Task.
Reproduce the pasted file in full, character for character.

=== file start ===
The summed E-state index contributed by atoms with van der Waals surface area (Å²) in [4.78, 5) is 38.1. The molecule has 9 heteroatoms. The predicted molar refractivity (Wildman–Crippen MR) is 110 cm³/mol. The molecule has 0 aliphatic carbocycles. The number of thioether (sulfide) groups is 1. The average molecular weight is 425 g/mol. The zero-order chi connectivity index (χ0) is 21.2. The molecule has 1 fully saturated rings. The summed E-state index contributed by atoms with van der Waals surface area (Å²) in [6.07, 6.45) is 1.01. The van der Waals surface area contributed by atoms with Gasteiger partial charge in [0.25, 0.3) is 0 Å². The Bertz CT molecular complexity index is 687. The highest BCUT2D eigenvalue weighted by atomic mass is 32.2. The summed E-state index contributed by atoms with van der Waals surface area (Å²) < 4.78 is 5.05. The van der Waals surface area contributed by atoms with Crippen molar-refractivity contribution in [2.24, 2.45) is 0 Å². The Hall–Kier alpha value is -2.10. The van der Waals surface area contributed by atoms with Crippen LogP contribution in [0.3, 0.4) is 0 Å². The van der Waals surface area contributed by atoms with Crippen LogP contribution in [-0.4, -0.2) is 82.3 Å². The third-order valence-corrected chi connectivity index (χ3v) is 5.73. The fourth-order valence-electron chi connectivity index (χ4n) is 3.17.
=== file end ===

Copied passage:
The summed E-state index contributed by atoms with van der Waals surface area (Å²) in [4.78, 5) is 38.1. The molecule has 9 heteroatoms. The predicted molar refractivity (Wildman–Crippen MR) is 110 cm³/mol. The molecule has 0 aliphatic carbocycles. The number of thioether (sulfide) groups is 1. The average molecular weight is 425 g/mol. The zero-order chi connectivity index (χ0) is 21.2. The molecule has 1 fully saturated rings. The summed E-state index contributed by atoms with van der Waals surface area (Å²) in [6.07, 6.45) is 1.01. The van der Waals surface area contributed by atoms with Gasteiger partial charge in [0.25, 0.3) is 0 Å². The Bertz CT molecular complexity index is 687. The highest BCUT2D eigenvalue weighted by atomic mass is 32.2. The summed E-state index contributed by atoms with van der Waals surface area (Å²) < 4.78 is 5.05. The van der Waals surface area contributed by atoms with Crippen molar-refractivity contribution in [2.24, 2.45) is 0 Å². The Hall–Kier alpha value is -2.10. The van der Waals surface area contributed by atoms with Crippen LogP contribution in [0.3, 0.4) is 0 Å². The van der Waals surface area contributed by atoms with Crippen LogP contribution in [-0.4, -0.2) is 82.3 Å². The third-order valence-corrected chi connectivity index (χ3v) is 5.73. The fourth-order valence-electron chi connectivity index (χ4n) is 3.17.